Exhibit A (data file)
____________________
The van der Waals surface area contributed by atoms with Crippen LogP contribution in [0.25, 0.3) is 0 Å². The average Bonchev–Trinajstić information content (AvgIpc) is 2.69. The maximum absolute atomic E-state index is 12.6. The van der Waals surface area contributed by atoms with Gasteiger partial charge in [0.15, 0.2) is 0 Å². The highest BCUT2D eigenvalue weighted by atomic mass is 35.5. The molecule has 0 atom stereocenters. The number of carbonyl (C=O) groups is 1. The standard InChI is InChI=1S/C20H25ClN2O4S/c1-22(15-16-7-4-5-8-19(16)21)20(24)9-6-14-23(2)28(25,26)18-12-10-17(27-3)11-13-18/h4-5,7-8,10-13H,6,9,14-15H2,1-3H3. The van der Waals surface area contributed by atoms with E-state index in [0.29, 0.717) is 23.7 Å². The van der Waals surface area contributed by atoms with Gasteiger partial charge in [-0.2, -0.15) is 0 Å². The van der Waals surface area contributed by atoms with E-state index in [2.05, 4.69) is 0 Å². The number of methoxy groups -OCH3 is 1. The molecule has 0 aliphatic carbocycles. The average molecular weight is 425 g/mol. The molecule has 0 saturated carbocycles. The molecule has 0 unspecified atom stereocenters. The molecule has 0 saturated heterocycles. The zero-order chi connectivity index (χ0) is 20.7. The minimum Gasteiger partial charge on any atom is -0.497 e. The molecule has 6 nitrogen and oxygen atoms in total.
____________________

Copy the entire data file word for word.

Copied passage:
The van der Waals surface area contributed by atoms with Crippen LogP contribution in [0.25, 0.3) is 0 Å². The average Bonchev–Trinajstić information content (AvgIpc) is 2.69. The maximum absolute atomic E-state index is 12.6. The van der Waals surface area contributed by atoms with Gasteiger partial charge in [0.15, 0.2) is 0 Å². The highest BCUT2D eigenvalue weighted by atomic mass is 35.5. The molecule has 0 atom stereocenters. The number of carbonyl (C=O) groups is 1. The standard InChI is InChI=1S/C20H25ClN2O4S/c1-22(15-16-7-4-5-8-19(16)21)20(24)9-6-14-23(2)28(25,26)18-12-10-17(27-3)11-13-18/h4-5,7-8,10-13H,6,9,14-15H2,1-3H3. The van der Waals surface area contributed by atoms with E-state index in [0.29, 0.717) is 23.7 Å². The van der Waals surface area contributed by atoms with Gasteiger partial charge in [-0.2, -0.15) is 0 Å². The van der Waals surface area contributed by atoms with E-state index in [2.05, 4.69) is 0 Å². The number of methoxy groups -OCH3 is 1. The molecule has 0 aliphatic carbocycles. The average molecular weight is 425 g/mol. The molecule has 0 saturated carbocycles. The molecule has 0 unspecified atom stereocenters. The molecule has 0 saturated heterocycles. The zero-order chi connectivity index (χ0) is 20.7. The minimum Gasteiger partial charge on any atom is -0.497 e. The molecule has 6 nitrogen and oxygen atoms in total.